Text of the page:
in reply to Writing Interpreters, Compilers and Translators in Perl

I look forward to your talk in Vienna.

I presume you are going to cover Damian's Parse::RecDescent - I would hope that you do so in some detail. Although it doesn't cover every situation, it is a tool that can enable parsing applications to be developed rapidly. When it comes to P::RD's autotrees, I wrote a module Parse::RecDescent::Topiary that assists in getting the trees in the shape you want them (properly constructed objects), rather than how Parse::RecDescent generates them.

It may be worth covering the history, and including YACC and LEX in the scope. Knowledge of bottom up parsers and how they differ from top down, is useful.

wetware hacker
(Qualified NLP Practitioner and Hypnotherapist)

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Re^2: Writing Interpreters, Compilers and Translators in Perl
by Moron (Curate) on May 24, 2007 at 12:59 UTC
    Thanks very much for your reply

    Yes, Parse::RecDescent is obviously within the scope, but as you also suggest, it's not a panacea for all cases and has a number of non-generic impositions.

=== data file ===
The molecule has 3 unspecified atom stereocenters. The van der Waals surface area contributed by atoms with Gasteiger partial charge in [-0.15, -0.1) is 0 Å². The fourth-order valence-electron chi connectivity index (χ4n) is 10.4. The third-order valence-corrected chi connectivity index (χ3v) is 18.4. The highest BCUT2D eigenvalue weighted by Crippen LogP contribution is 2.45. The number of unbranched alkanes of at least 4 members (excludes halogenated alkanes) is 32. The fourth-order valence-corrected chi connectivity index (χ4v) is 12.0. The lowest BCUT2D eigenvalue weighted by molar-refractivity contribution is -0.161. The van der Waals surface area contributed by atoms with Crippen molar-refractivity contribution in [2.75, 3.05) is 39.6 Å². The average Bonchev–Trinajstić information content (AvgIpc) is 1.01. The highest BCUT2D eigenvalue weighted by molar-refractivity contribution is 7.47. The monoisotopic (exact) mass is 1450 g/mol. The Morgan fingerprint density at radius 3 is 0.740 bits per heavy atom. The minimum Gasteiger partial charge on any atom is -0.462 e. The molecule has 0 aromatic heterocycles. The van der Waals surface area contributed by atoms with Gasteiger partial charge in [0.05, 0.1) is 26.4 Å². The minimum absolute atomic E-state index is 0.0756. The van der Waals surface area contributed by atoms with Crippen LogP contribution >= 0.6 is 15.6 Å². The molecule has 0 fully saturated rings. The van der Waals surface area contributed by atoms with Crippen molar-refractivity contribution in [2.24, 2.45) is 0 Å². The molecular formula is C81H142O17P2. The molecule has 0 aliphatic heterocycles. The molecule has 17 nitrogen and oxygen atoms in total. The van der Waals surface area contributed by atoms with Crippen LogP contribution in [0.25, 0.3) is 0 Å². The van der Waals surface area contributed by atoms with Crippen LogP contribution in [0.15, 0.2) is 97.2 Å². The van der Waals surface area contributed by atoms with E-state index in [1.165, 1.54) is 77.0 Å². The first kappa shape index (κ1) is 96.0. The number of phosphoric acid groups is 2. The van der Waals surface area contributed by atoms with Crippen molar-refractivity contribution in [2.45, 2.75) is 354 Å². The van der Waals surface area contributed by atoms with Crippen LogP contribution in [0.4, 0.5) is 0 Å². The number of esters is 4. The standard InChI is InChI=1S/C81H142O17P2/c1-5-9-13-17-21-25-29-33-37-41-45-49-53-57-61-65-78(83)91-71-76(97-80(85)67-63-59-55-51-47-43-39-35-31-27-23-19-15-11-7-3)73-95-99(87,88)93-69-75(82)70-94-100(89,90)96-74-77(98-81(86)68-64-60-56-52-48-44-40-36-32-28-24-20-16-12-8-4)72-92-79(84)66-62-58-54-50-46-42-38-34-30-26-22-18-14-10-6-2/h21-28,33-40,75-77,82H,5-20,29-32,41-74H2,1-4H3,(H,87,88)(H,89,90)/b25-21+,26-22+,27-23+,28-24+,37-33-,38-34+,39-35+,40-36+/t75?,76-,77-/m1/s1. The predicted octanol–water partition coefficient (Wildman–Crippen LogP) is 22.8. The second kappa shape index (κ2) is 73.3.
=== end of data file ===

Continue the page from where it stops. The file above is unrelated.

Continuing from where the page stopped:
Your own module resolves some of those and so will also get some coverage in my tutorial.

    In the tutorial I will try to represent an unbiased choice of a) programming the relevant software by integration of CPAN modules versus b) from scratch or at least from an unassuming code design basis, although from-scratch takes more time to explain. I'll kick that off during the section "relevant code design", showing the two ways to go, again avoiding bias. I also feel that OO Perl should be a conscious choice during code design rather than a given and I feel I should also give people a free choice between OO and procedural Perl, without me imposing one or other on them. (oops I forgot to define audience-level in the OP -- updating ... )

    I will now add a short section on grammar definition - I was going to downgrade the grammar definition part to below subtopic visibility on the grounds that it's general rather than Perl-specific, but because Parse::RecDescent needs it, I have a good enough excuse after all! (updating contents list ... whirr, click).

    I'll also take your point about covering top-down versus bottom-up - thanks a lot! I was anyway going to go even further back in history than you suggest and very briefly explain the original unix lex and yacc approach (update: actually maybe even further back, because there are kinds of interpreters that can't use yacc) and then work forward from there so that Perl beginners with general programming knowledge gained elsewhere don't feel they just landed on the planet Zartog!


    ^M Free your mind!